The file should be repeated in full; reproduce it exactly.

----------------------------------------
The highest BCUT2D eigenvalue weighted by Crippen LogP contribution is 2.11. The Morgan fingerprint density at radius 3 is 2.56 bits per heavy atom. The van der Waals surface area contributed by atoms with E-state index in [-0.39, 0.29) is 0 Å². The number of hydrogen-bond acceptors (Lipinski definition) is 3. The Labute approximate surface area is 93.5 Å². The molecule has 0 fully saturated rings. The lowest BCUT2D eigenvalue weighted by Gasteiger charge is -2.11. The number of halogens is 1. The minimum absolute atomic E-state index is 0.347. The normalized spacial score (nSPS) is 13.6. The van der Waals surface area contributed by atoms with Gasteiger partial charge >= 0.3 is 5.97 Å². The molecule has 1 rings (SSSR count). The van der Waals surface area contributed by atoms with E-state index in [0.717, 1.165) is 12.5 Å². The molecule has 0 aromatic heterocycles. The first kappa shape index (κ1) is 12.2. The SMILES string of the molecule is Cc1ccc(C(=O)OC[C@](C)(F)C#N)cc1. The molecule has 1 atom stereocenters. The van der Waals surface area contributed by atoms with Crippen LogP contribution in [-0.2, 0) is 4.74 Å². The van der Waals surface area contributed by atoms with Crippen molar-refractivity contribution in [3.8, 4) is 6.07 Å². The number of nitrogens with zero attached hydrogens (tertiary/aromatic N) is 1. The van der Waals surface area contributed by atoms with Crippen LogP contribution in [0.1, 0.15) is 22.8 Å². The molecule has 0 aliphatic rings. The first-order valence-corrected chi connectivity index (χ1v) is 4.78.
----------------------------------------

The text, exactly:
The highest BCUT2D eigenvalue weighted by Crippen LogP contribution is 2.11. The Morgan fingerprint density at radius 3 is 2.56 bits per heavy atom. The van der Waals surface area contributed by atoms with E-state index in [-0.39, 0.29) is 0 Å². The number of hydrogen-bond acceptors (Lipinski definition) is 3. The Labute approximate surface area is 93.5 Å². The molecule has 0 fully saturated rings. The lowest BCUT2D eigenvalue weighted by Gasteiger charge is -2.11. The number of halogens is 1. The minimum absolute atomic E-state index is 0.347. The normalized spacial score (nSPS) is 13.6. The van der Waals surface area contributed by atoms with Gasteiger partial charge >= 0.3 is 5.97 Å². The molecule has 1 rings (SSSR count). The van der Waals surface area contributed by atoms with E-state index in [0.717, 1.165) is 12.5 Å². The molecule has 0 aromatic heterocycles. The first kappa shape index (κ1) is 12.2. The SMILES string of the molecule is Cc1ccc(C(=O)OC[C@](C)(F)C#N)cc1. The molecule has 1 atom stereocenters. The van der Waals surface area contributed by atoms with Crippen LogP contribution in [-0.2, 0) is 4.74 Å². The van der Waals surface area contributed by atoms with Crippen molar-refractivity contribution in [3.8, 4) is 6.07 Å². The number of nitrogens with zero attached hydrogens (tertiary/aromatic N) is 1. The van der Waals surface area contributed by atoms with Crippen LogP contribution in [0.1, 0.15) is 22.8 Å². The molecule has 0 aliphatic rings. The first-order valence-corrected chi connectivity index (χ1v) is 4.78.